Personally I think money may be at the root of this more than simply a “new found reverence” for street art.
“[they] had been told by the building’s previous landlord that a Jean-Michel Basquiat work lay hidden in the building somewhere. Though the pair didn’t find one neatly-formed work behind the walls, the art they did uncover was perhaps of greater significance: a floor-to-ceiling hash of tags, throw-ups and burners belonging to such old school graffiti writers as Fab 5 Freddy, Futura 2000, Nesto, Ramellzee, as well as Basquiat.”
and of course Basquiat is worth bazillions so
“Irgang managed to remove and remount the graffiti to a lightweight panel, using a tissue paper, cheesecloth, adhesive, chisels and stiff fabric… the mural is due to join the collection of a major museum.”
– Am I being cynical? Also the restoration of Haring’s first major outdoor artwork seems a little off when “Keith himself covered over the work once the paint started to fade.”
Well – whatever. In other news I have found a interim solution for my desire for a mid century house (a la Plischke) – a mid century modern birdhouse
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I am currently looking at the possibility of returning to the provinces. OK, I am already halfway there but being only 45 mins from the Capital with good public transport makes it not quite feel so isolated.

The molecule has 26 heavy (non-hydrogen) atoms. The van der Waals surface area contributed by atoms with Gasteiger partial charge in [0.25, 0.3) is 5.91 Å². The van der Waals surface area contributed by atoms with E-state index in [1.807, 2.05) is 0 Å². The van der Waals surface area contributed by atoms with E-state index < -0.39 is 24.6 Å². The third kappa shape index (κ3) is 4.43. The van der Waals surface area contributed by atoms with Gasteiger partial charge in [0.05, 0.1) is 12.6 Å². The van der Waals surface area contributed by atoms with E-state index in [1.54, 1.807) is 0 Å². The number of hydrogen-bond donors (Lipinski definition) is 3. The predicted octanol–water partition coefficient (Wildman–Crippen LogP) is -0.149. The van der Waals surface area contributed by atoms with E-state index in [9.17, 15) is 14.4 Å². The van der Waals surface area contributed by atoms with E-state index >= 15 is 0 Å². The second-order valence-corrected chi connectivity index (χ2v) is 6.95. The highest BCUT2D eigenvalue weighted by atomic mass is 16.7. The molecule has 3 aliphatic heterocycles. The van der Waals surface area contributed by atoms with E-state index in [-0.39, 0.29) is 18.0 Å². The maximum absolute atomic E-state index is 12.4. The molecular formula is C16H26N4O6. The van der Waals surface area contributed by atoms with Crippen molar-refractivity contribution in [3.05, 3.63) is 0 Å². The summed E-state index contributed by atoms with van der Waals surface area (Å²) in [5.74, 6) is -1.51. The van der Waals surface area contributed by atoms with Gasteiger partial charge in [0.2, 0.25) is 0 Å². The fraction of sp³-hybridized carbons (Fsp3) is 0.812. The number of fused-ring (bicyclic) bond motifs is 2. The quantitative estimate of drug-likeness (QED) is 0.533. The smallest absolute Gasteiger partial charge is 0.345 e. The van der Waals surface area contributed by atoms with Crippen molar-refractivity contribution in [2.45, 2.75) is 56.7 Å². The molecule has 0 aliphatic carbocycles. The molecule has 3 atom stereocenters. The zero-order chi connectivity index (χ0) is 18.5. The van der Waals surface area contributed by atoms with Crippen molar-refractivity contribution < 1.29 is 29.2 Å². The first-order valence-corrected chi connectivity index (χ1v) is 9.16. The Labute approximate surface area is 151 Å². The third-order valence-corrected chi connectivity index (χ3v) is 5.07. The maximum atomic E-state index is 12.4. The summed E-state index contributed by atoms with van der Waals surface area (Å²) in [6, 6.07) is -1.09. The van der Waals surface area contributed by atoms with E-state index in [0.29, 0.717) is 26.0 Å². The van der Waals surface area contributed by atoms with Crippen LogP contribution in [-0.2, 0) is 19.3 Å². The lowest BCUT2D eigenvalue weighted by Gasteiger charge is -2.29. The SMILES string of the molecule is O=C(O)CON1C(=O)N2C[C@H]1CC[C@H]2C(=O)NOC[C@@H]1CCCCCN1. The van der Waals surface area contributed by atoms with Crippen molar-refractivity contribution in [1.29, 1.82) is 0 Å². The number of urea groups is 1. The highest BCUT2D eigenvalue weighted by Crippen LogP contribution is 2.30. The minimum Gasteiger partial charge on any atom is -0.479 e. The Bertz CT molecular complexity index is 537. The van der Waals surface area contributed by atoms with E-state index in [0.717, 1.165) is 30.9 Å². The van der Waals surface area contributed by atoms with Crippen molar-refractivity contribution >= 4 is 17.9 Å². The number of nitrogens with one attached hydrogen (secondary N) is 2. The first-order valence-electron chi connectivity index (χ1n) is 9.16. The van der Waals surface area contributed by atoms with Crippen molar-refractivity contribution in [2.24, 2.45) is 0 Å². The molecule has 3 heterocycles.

Its not all bad of course. It is quite possible that I can even return to a Plischke suburb [.pdf file] which the nearest I’ll probably ever get to living in one of his houses, its a University town, has a reasonable gallery, many friends live there and just how often do I get into Wellington anyway? Also as a friend said, they do have the Internet there.
But, I also quite like my current seaside existence even if one geographical feature heavily dominates the landscape and the artwork.
Waikanae (1951) Rita Angus
Of course nothing is definite yet so I shall just keep “deaccessioning” and packing.
There is a lot of debate about how surroundings and domicle impact on people psychologically and I guess this is often reflected in art as well. For example McCahon’s Titirangi, Muriwai etc. Woolaston’s Nelson, Ronnie van Hout’s Christchurch house(s). There should be a travel guide to artistic NZ like the defunct literary one. Now there’s a project, in two volumes (art and literature), entertainingly written, hansomely photographed – anyone in?
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Posted in Architecture, Art, Books, Design, Literature, Poetry, Reading, tagged coffee, Lloyd Jenkins, Plischke, Stevenson on April 16, 2008|
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I was at my favourite cafe today when I noticed that a painting I really liked that had been there for an age (and I was quietly thinking of saving up for) had gone. I didn’t think so much of the replacement. Anyway the painting I liked was called “Motu Motu” and by the artist Jon Stevenson
Jon in front of Motu Motu